Surfactant secretion by type II pneumocytes is inhibited by high glucose concentrations

Exp Lung Res. May-Jun 1997;23(3):245-55. doi: 10.3109/01902149709087370.

Abstract

Delayed fetal lung maturation is observed in poorly controlled diabetic pregnancies. To investigate whether elevated glucose levels inhibit basal surfactant secretion and synthesis in type II cells and whether inhibitory effects on secretion can be reversed by secretagogues, type II cells isolated from 20-day fetal rat lung explants were initially cultured in [H3] choline containing media with glucose concentrations of 5.5, 10, 25, 50, and 100 mM, or in equiosmolar mannitol controls. Further incubation in nonradioactive media containing matched glucose levels with and without 1 x 10(-5) M terbutaline 1 x 10(-6) M and 1 x 10(-8) M 12-O-tetradecanoylphorbol 13-acetate (TPA) allowed assessment of incorporation of choline into phosphatidylcholine (PC) and its subsequent secretion. PC secretion was inhibited by culture in high glucose conditions, resulting in an approximately 30% reduction in secretion under 50 and 100 mM glucose conditions compared to culture at 5.5 or 10 mM glucose (p < .01); this decrease could not be explained by changes in osmolarity or in all viability after culture in high glucose. Insulin (1 unit/mL) had no significant impact on secretion (92 +/- 7% of control). Terbutaline-stimulated cells grown under 50 and 100 mM glucose conditions had significantly lower secretion rates than did terbutaline-stimulated cells cultured in 5.3 mM glucose (p < .05). Exposure to TPA resulted in significant increase in surfactant secretion by cells grown in both 5.5 and 100 mM glucose; however, the percentage increase (39.5 +/- 6.8% and 94.8 +/- 8.0% with 10(-8) M and 10(-6) MTPA, respectively) was significantly lower than in controls (87.8 +/- 8.0% and 152.1 +/- 18.8%, respectively) (p < .001). Choline incorporation into PG was also decreased by 100 mM glucose to 77 +/- 9% of control (p < .01). These data indicate that high glucose levels inhibit both surfactant synthesis and baseline and secretagogue-stimulated surfactant secretion by type II cells. This inhibitory effect on surfactant secretion may further exacerbate the decrease in surfactant synthesis and the pulmonary maturational delay seen in infants of diabetic pregnancies.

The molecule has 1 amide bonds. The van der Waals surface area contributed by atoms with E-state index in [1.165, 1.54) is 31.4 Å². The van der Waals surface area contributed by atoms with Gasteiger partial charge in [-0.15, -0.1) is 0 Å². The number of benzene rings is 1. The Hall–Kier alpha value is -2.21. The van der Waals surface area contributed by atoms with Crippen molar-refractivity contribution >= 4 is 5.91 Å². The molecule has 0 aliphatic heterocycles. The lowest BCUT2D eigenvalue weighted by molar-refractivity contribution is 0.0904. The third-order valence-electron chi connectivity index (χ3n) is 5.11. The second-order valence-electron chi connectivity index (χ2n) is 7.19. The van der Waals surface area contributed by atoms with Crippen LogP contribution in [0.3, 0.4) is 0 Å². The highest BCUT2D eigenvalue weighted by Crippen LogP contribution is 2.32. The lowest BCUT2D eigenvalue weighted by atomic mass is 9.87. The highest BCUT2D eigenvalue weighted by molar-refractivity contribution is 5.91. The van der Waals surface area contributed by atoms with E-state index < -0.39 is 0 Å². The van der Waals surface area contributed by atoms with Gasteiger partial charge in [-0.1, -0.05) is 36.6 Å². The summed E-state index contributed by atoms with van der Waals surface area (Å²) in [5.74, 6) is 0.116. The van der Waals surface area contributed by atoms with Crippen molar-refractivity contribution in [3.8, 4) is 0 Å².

Publication types

  • Research Support, Non-U.S. Gov't

MeSH terms

  • Animals
  • Cells, Cultured
  • Choline / metabolism
  • Female
  • Fetal Organ Maturity / drug effects
  • Glucose / pharmacology*
  • Glycosylation
  • Humans
  • Infant, Newborn
  • Lung / drug effects*
  • Lung / embryology
  • Lung / metabolism*
  • Phosphatidylcholines / biosynthesis
  • Pregnancy
  • Pregnancy in Diabetics / physiopathology
  • Pulmonary Surfactants / biosynthesis
  • Pulmonary Surfactants / metabolism*
  • Rats
  • Rats, Sprague-Dawley

Substances

  • Phosphatidylcholines
  • Pulmonary Surfactants
  • Glucose
  • Choline